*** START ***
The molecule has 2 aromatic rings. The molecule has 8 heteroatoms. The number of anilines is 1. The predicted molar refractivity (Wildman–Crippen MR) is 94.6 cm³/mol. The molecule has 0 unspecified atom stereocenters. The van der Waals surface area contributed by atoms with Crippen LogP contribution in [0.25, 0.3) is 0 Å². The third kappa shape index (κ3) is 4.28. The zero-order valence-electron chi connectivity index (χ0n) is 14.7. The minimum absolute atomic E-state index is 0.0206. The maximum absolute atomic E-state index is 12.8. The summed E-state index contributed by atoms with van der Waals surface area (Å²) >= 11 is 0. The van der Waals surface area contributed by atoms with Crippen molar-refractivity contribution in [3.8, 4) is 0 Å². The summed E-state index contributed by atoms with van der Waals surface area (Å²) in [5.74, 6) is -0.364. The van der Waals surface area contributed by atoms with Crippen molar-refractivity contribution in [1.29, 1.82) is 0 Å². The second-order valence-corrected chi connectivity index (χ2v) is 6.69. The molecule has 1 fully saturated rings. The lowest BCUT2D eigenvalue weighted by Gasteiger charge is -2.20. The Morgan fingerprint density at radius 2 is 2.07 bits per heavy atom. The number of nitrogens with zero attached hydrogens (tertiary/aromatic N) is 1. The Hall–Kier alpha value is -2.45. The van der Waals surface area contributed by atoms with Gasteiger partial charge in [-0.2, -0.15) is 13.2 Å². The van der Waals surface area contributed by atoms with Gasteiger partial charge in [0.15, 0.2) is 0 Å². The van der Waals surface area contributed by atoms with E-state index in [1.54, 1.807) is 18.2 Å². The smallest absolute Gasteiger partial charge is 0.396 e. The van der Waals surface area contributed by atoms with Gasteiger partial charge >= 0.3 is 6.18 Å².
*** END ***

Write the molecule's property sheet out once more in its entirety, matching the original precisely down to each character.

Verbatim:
The molecule has 2 aromatic rings. The molecule has 8 heteroatoms. The number of anilines is 1. The predicted molar refractivity (Wildman–Crippen MR) is 94.6 cm³/mol. The molecule has 0 unspecified atom stereocenters. The van der Waals surface area contributed by atoms with Crippen LogP contribution in [0.25, 0.3) is 0 Å². The third kappa shape index (κ3) is 4.28. The zero-order valence-electron chi connectivity index (χ0n) is 14.7. The minimum absolute atomic E-state index is 0.0206. The maximum absolute atomic E-state index is 12.8. The summed E-state index contributed by atoms with van der Waals surface area (Å²) >= 11 is 0. The van der Waals surface area contributed by atoms with Crippen molar-refractivity contribution in [3.8, 4) is 0 Å². The summed E-state index contributed by atoms with van der Waals surface area (Å²) in [5.74, 6) is -0.364. The van der Waals surface area contributed by atoms with Crippen molar-refractivity contribution in [1.29, 1.82) is 0 Å². The second-order valence-corrected chi connectivity index (χ2v) is 6.69. The molecule has 1 fully saturated rings. The lowest BCUT2D eigenvalue weighted by Gasteiger charge is -2.20. The Morgan fingerprint density at radius 2 is 2.07 bits per heavy atom. The number of nitrogens with zero attached hydrogens (tertiary/aromatic N) is 1. The Hall–Kier alpha value is -2.45. The van der Waals surface area contributed by atoms with Gasteiger partial charge in [-0.2, -0.15) is 13.2 Å². The van der Waals surface area contributed by atoms with Gasteiger partial charge in [0.15, 0.2) is 0 Å². The van der Waals surface area contributed by atoms with E-state index in [1.54, 1.807) is 18.2 Å². The smallest absolute Gasteiger partial charge is 0.396 e. The van der Waals surface area contributed by atoms with Gasteiger partial charge >= 0.3 is 6.18 Å².